The Molly Maguires, a terrorist group that existed in the decade between 1860 and 1870, developed from a labor organization that protected the rights of coal-mine workers (Moffet, 2010, p. 1). The name actually belongs to a widow who was firm in Catholicism despite the efforts of Protestants to remove her from her religion. The group was thus ethno religious in nature and it developed from the aforementioned labor organization that was fond of intimidating, crippling and even killing coal owners and supervisors on grounds of mistreatment during working hours (Tonny, 1998, p. 1). It is these origins of the Molly Maguires terrorist group that gave them their thirst for blood and led to the killing of a myriad of Irishmen until the group was exterminated in the proximities of 1970.
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The organization of the group was the major contributing factor to the terrorism it used to execute. Men were killed for mere disagreement and dislike. They even killed people they had no grievances. Others killed just for beer and terminated the lives of people without any qualms. There were ready killers armed with borrowed thirty-two caliber pistol waiting for instructions from their commanders to kill in cold blood without regrets. These acts of the group made the name some kind of an enigma with people being assured of their death whenever they received the note they termed as the “Coffin notice” (Kenny, 1998, p. 13)The killings went on despite efforts by the church, and the community to stop the members of the Molly Maguire from executing them. No viable solution to the problem was foreseen until a strategic intervention was made by the Pinkerton’s Detective Agency.
The success of the Pinkerton’s Agency in handling the Molly Maguire nightmare started with the hiring of a former night watchman, James McParland, as their detective. McParland was sent to Europe, under the masquerade of McKenna, to look into the Molly-Maguire issue (Bimba, 1970, p. 22).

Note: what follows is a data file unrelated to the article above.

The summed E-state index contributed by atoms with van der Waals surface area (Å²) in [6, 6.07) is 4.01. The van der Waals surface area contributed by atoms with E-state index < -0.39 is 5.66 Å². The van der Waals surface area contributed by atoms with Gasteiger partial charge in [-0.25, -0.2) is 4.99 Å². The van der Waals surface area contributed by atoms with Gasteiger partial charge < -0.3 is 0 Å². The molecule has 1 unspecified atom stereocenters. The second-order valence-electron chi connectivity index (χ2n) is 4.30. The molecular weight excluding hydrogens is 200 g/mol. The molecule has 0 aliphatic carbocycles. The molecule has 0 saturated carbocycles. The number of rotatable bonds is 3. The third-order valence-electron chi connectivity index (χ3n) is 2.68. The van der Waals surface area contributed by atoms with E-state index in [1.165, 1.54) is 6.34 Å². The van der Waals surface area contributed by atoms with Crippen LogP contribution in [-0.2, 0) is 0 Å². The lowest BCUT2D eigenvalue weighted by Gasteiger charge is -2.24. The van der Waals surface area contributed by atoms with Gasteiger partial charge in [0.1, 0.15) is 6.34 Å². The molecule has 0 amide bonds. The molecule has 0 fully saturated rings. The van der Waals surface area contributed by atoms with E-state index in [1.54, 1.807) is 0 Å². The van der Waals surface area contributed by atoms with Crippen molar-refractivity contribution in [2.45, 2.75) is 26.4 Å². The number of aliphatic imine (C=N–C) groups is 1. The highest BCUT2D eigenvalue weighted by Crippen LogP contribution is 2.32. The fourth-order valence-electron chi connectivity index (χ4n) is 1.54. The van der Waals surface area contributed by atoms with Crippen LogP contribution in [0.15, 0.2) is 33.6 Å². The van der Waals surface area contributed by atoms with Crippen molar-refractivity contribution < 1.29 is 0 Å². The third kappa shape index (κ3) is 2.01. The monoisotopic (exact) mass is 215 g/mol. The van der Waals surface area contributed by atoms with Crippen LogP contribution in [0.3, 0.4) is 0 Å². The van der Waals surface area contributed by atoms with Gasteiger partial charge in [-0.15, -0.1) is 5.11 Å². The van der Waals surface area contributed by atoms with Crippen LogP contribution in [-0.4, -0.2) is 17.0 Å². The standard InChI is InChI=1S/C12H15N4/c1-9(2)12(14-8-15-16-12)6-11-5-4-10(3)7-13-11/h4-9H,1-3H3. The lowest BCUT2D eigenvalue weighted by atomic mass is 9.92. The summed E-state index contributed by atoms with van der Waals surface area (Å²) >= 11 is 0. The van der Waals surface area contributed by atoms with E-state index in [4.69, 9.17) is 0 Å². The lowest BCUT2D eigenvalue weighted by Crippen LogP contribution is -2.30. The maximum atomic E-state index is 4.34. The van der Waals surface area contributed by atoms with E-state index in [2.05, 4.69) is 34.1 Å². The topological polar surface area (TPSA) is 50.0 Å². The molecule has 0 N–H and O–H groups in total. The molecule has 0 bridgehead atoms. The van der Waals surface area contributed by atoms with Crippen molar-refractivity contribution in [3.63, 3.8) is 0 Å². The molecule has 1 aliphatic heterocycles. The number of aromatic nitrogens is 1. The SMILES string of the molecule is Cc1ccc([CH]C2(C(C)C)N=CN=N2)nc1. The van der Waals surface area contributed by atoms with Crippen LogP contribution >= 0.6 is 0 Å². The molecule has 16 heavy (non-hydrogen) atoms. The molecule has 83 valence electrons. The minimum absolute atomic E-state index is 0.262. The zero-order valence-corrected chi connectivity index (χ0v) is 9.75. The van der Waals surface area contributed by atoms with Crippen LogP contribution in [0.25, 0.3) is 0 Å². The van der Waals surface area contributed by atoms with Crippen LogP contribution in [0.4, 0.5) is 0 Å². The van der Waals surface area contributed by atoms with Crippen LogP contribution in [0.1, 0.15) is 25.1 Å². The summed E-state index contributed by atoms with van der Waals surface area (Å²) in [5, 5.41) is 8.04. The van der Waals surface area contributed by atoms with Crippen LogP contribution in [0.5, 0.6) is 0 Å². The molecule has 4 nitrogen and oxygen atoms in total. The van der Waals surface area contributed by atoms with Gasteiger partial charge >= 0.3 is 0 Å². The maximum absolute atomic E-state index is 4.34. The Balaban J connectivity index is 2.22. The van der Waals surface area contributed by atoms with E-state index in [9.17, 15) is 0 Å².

With unequalled skills in detective work, McParland was able to become initiated to the Molly Maguires. He was not only a member but a leader after a number of conquests with renowned members of the Molly Maguires. While in duty as a leader of the Molly Maguire, McParland saved the lives of targets of the group by feigning sickness or procrastinating when he was supposed to order the killing of an identified target. He identified scores of assassins who were subsequently charged with first degree murder and hanged. He also gave leads to the arrests of offenders and became feared by even the members of the group (Weisman, 1999, p. 1).
Ultimately, McParland learnt the structure of the entire organization of the Molly Maguires (Campbell, 1992, p. 34). He identified the most notorious members of the group and gave all the information to Mr. Pinkerton, the detective who had sent him. He managed to escape numerous poisoning attempts by suspicious members of the Molly Maguires and returned to Philadelphia. He testified in the cases of the Molly Maguires and nineteen Molly-Maguire members were hanged and the group was exterminated (Dugas, 2002, p. 1).
The Molly Maguire had established an extensive network in America. Despite the terrorism they perpetrated on Irish men and women, America should be grateful that the group ever existed because it gave American authorities an insight to the intricate dangers of vigilantism. Since the extermination of the Molly Maguires, America has been keen of developing vigilante groups to ensure that they do not develop into domestic terrorists.
Bimba, A. (1970). The Molly Maguires. New York. International.
Campbell, p. (1992). A Molly Moguire Story. Jersey City. Templecrone Press.
Dugas. B. (2002). Molly Maguires. Web.
Kenny, K. (1998). Making sense of the Molly Maguires. New York. Oxford University Press.
Moffet, C. (2010). The overthrow of the Molly Maguires. Web.
Tony, A. (1998). The Molly Maguires. Web.
Weisman, P. (1999). The Molly Maguire. Web.